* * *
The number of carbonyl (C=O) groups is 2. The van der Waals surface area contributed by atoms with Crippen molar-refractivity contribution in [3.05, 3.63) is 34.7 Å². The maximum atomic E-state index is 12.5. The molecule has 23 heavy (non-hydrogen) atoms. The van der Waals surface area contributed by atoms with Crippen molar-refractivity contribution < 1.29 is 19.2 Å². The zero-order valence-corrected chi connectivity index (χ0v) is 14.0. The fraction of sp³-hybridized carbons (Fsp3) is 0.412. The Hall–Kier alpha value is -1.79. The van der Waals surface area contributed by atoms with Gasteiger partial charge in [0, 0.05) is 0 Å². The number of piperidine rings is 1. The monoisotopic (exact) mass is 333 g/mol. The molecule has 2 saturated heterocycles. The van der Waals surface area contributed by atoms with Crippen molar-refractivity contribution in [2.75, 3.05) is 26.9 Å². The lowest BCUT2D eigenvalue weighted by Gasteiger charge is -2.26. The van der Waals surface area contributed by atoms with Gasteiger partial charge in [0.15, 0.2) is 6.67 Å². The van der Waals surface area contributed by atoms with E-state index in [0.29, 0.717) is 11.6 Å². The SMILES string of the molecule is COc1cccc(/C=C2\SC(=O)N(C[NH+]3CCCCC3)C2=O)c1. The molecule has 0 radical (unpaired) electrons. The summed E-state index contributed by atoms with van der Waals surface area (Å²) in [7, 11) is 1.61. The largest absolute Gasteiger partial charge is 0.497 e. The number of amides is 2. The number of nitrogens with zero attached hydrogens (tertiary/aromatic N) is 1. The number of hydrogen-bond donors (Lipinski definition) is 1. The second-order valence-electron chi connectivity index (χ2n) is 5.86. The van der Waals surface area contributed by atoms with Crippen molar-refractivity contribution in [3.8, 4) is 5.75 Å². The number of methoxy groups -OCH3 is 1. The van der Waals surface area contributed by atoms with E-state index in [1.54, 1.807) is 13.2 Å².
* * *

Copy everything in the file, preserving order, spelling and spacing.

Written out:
The number of carbonyl (C=O) groups is 2. The van der Waals surface area contributed by atoms with Crippen molar-refractivity contribution in [3.05, 3.63) is 34.7 Å². The maximum atomic E-state index is 12.5. The molecule has 23 heavy (non-hydrogen) atoms. The van der Waals surface area contributed by atoms with Crippen molar-refractivity contribution < 1.29 is 19.2 Å². The zero-order valence-corrected chi connectivity index (χ0v) is 14.0. The fraction of sp³-hybridized carbons (Fsp3) is 0.412. The Hall–Kier alpha value is -1.79. The van der Waals surface area contributed by atoms with Gasteiger partial charge in [0, 0.05) is 0 Å². The number of piperidine rings is 1. The monoisotopic (exact) mass is 333 g/mol. The molecule has 2 saturated heterocycles. The van der Waals surface area contributed by atoms with Crippen molar-refractivity contribution in [2.75, 3.05) is 26.9 Å². The lowest BCUT2D eigenvalue weighted by Gasteiger charge is -2.26. The van der Waals surface area contributed by atoms with Gasteiger partial charge in [0.15, 0.2) is 6.67 Å². The van der Waals surface area contributed by atoms with E-state index in [0.29, 0.717) is 11.6 Å². The SMILES string of the molecule is COc1cccc(/C=C2\SC(=O)N(C[NH+]3CCCCC3)C2=O)c1. The molecule has 0 radical (unpaired) electrons. The summed E-state index contributed by atoms with van der Waals surface area (Å²) in [7, 11) is 1.61. The largest absolute Gasteiger partial charge is 0.497 e. The number of amides is 2. The number of nitrogens with zero attached hydrogens (tertiary/aromatic N) is 1. The number of hydrogen-bond donors (Lipinski definition) is 1. The second-order valence-electron chi connectivity index (χ2n) is 5.86. The van der Waals surface area contributed by atoms with Crippen molar-refractivity contribution in [3.8, 4) is 5.75 Å². The number of methoxy groups -OCH3 is 1. The van der Waals surface area contributed by atoms with E-state index in [1.54, 1.807) is 13.2 Å².